Today’s Wonder of the Day was inspired by Abby. Abby Wonders, “Who created the spork?” Thanks for WONDERing with us, Abby!
Do you hold sushi between two chopsticks? Do you cut steak with a knife? People use many different utensils to eat. We scoop up soup in spoons, and we twirl spaghetti around a fork. Some people even eat with a spork!
Are you WONDERing where this unique utensil came from? The spork has a long history. People have used spoons and forks for a long time, but it wasn’t that long ago when we started mixing them together. In the 1800s, people first combined the spoon and fork to make an ice cream fork. The utensil made digging into ice cream easier. Many people still use ice cream forks to eat frozen treats today.
In 1874, Dr. Samuel W. Francis made the spork’s closest ancestor. It combined spoon, fork, and knife to provide for all dining needs. Francis didn’t call his invention a spork or sell it on a large scale. Still, others took notice. Over the years, other people improved the utensil. In 1951, Hyde W. Ballard trademarked the word "spork." Later, the Van Brode Milling Company filed a patent to make plastic sporks. The utensil quickly became a hit. Kentucky Fried Chicken (KFC) was the first restaurant to offer sporks to customers, but others quickly followed!
Today, the spork patent is owned by Plastico Limited. People eat with sporks at KFC, Taco Bell, and other fast-food restaurants. They scoop up mashed potatoes, spear green beans, and even pull apart fried chicken with a spork. Some sit-down restaurants also use sporks. In Italy, Chef Davide Olandi gives sporks to his customers at D’O, a world-renowned restaurant. This might seem like an odd choice, but Olandi says it makes the restaurant more welcoming.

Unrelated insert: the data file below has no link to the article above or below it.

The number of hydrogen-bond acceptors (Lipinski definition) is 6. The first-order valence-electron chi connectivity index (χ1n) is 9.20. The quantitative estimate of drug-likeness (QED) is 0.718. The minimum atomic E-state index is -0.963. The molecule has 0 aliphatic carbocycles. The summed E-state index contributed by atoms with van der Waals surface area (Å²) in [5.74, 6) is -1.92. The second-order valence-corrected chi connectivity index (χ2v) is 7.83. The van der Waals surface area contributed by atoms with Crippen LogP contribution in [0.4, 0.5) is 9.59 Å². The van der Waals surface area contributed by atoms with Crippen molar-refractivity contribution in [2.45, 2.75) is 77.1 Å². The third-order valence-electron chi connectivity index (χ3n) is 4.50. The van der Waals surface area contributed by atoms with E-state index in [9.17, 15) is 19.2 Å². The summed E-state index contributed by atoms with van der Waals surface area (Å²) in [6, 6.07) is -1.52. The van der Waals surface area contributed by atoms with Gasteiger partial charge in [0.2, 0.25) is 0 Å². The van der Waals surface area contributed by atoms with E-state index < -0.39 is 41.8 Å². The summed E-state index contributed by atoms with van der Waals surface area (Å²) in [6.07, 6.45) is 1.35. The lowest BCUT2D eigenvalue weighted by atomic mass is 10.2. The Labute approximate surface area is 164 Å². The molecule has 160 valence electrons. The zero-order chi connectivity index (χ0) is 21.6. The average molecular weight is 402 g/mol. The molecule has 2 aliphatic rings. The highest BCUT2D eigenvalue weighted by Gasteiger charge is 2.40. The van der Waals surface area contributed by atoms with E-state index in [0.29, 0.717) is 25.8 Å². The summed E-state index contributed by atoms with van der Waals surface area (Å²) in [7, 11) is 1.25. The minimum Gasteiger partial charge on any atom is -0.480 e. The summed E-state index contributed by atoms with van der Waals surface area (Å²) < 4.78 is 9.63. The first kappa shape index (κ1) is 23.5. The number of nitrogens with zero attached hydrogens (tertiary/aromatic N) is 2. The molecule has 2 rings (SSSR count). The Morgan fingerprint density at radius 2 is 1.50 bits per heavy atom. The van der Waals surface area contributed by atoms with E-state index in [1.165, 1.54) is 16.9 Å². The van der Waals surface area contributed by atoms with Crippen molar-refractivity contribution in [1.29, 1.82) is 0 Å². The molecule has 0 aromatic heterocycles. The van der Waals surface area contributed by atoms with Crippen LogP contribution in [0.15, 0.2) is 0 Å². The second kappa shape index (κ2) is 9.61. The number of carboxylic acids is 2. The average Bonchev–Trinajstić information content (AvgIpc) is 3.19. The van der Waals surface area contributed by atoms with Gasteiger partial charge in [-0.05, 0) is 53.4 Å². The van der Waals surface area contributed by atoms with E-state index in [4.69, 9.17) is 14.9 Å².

Does the spork sound like an odd utensil? It isn’t alone! Combinations of other utensils are popping up all the time. There’s the chork, a fusion of the fork and chopsticks. Another example is the splayd, an Australian combination of the spoon, fork, and knife. Some people even use trongs, which put together the fork and tongs. They make eating chicken wings a little less messy!
Do you eat with sporks? Are you ready to try out chorks or splayds? Or would you rather invent your own utensil? Maybe one day you’ll see people everywhere eating with your creation! If you’d rather stick to traditional utensils, have no fear! The fork and spoon aren’t going anywhere.
Standards: ELA.RH.2, ELA.RH.10, CCRA.R.2, CCRA.R.3, CCRA.R.10, CCRA.W.1, CCRA.W.2, CCRA.SL.2, CCRA.SL.4, CCRA.SL.5